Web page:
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CDC HIV/AIDS/Viral Hepatitis/STD/TB Prevention News Update

UNITED STATES: HPV Vaccine Is Not Linked to Promiscuity (12.27.11) - Monday, January 09, 2012

Girls ages 15-19 who receive the human papillomavirus (HPV) vaccine are no more likely to be sexually active or to have more partners than their unvaccinated peers, a new study finds.

Furthermore, among sexually active girls, those who were vaccinated against the STD were more likely to report consistent condom use than those who had not had the shot. "This is all preliminary data, but it shows no association between HPV vaccination and sexual risk," said lead author Nicole C. Liddon of CDC.

Liddon and colleagues studied a nationally representative sample of females ages 15-24. By the end of 2008, the investigators found 30 percent of girls ages 15-19 and 16 percent of women age 20-24 had received at least one dose in the three-shot series. About 25 percent of girls ages 14-19 and nearly 45 percent of women 20-24 have been infected with HPV.

No difference in vaccine rates were seen by race or ethnicity among girls ages 15-19, but 20- to 24-year-old non-Hispanic black women were less likely than their white peers to have been vaccinated.

The study, "Human Papillomavirus Vaccine and Sexual Behavior Among Adolescents and Young Women," was published in the American Journal of Preventive Medicine (2012;42(1):44-52).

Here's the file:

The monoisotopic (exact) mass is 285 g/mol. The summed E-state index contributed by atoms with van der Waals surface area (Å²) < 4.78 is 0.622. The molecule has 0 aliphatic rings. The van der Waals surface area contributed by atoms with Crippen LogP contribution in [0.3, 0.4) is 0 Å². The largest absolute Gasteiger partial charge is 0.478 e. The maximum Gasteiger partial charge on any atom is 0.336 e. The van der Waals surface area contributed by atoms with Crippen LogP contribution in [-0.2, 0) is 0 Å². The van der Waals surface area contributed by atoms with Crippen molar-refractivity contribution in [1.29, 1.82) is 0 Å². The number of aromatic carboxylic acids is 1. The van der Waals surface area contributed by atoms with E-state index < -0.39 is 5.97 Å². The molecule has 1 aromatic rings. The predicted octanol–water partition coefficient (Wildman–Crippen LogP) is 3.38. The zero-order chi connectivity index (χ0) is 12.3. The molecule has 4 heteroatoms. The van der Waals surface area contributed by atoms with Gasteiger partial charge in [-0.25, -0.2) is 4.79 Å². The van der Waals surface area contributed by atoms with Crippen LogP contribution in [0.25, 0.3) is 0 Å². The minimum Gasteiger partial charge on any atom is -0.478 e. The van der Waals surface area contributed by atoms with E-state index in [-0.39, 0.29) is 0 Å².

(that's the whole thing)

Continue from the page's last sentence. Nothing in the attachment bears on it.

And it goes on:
Copyright © 2012 -CDC Prevention News Update, Publisher. All rights reserved to Information, Inc., Bethesda, MD. The CDC National Center for HIV, STD and TB Prevention provides the following information as a public service only. Providing synopses of key scientific articles and lay media reports on HIV/AIDS, other sexually transmitted diseases and tuberculosis does not constitute CDC endorsement. This daily update also includes information from CDC and other government agencies, such as background on Morbidity and Mortality Weekly Report (MMWR) articles, fact sheets, press releases and announcements. Reproduction of this text is encouraged; however, copies may not be sold, and the CDC HIV/STD/TB Prevention News Update should be cited as the source of the information. Contact the sources of the articles abstracted below for full texts of the articles.

Information in this article was accurate in January 9, 2012. The state of the art may have changed since the publication date. This material is designed to support, not replace, the relationship that exists between you and your doctor. Always discuss treatment options with a doctor who specializes in treating HIV.